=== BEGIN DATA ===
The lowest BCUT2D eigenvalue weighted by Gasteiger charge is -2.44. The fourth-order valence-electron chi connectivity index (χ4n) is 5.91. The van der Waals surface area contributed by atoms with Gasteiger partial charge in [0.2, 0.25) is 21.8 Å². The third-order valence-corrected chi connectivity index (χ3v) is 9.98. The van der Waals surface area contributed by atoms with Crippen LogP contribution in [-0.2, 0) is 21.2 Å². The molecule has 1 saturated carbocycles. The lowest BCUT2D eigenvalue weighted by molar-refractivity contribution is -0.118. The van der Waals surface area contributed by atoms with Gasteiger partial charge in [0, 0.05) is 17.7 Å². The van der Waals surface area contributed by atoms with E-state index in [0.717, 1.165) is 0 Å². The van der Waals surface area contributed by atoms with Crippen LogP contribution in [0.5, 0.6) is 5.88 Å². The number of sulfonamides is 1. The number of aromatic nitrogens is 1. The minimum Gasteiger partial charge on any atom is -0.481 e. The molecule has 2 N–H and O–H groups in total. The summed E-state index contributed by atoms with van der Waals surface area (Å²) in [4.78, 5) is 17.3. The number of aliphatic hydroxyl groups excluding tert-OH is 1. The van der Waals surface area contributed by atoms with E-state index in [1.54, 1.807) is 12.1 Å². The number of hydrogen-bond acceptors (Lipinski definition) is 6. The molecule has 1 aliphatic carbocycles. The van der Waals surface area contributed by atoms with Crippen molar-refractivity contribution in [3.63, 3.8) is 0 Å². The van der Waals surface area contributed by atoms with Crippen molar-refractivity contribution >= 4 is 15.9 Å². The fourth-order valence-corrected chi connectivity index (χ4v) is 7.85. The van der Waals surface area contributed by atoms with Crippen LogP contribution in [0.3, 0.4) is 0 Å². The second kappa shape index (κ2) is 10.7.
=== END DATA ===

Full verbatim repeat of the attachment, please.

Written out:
The lowest BCUT2D eigenvalue weighted by Gasteiger charge is -2.44. The fourth-order valence-electron chi connectivity index (χ4n) is 5.91. The van der Waals surface area contributed by atoms with Gasteiger partial charge in [0.2, 0.25) is 21.8 Å². The third-order valence-corrected chi connectivity index (χ3v) is 9.98. The van der Waals surface area contributed by atoms with Crippen LogP contribution in [-0.2, 0) is 21.2 Å². The molecule has 1 saturated carbocycles. The lowest BCUT2D eigenvalue weighted by molar-refractivity contribution is -0.118. The van der Waals surface area contributed by atoms with Gasteiger partial charge in [0, 0.05) is 17.7 Å². The van der Waals surface area contributed by atoms with E-state index in [0.717, 1.165) is 0 Å². The van der Waals surface area contributed by atoms with Crippen LogP contribution in [0.5, 0.6) is 5.88 Å². The number of sulfonamides is 1. The number of aromatic nitrogens is 1. The minimum Gasteiger partial charge on any atom is -0.481 e. The molecule has 2 N–H and O–H groups in total. The summed E-state index contributed by atoms with van der Waals surface area (Å²) in [4.78, 5) is 17.3. The number of aliphatic hydroxyl groups excluding tert-OH is 1. The van der Waals surface area contributed by atoms with E-state index in [1.54, 1.807) is 12.1 Å². The number of hydrogen-bond acceptors (Lipinski definition) is 6. The molecule has 1 aliphatic carbocycles. The van der Waals surface area contributed by atoms with Crippen molar-refractivity contribution in [3.63, 3.8) is 0 Å². The van der Waals surface area contributed by atoms with Crippen molar-refractivity contribution >= 4 is 15.9 Å². The fourth-order valence-corrected chi connectivity index (χ4v) is 7.85. The van der Waals surface area contributed by atoms with Crippen LogP contribution in [0.3, 0.4) is 0 Å². The second kappa shape index (κ2) is 10.7.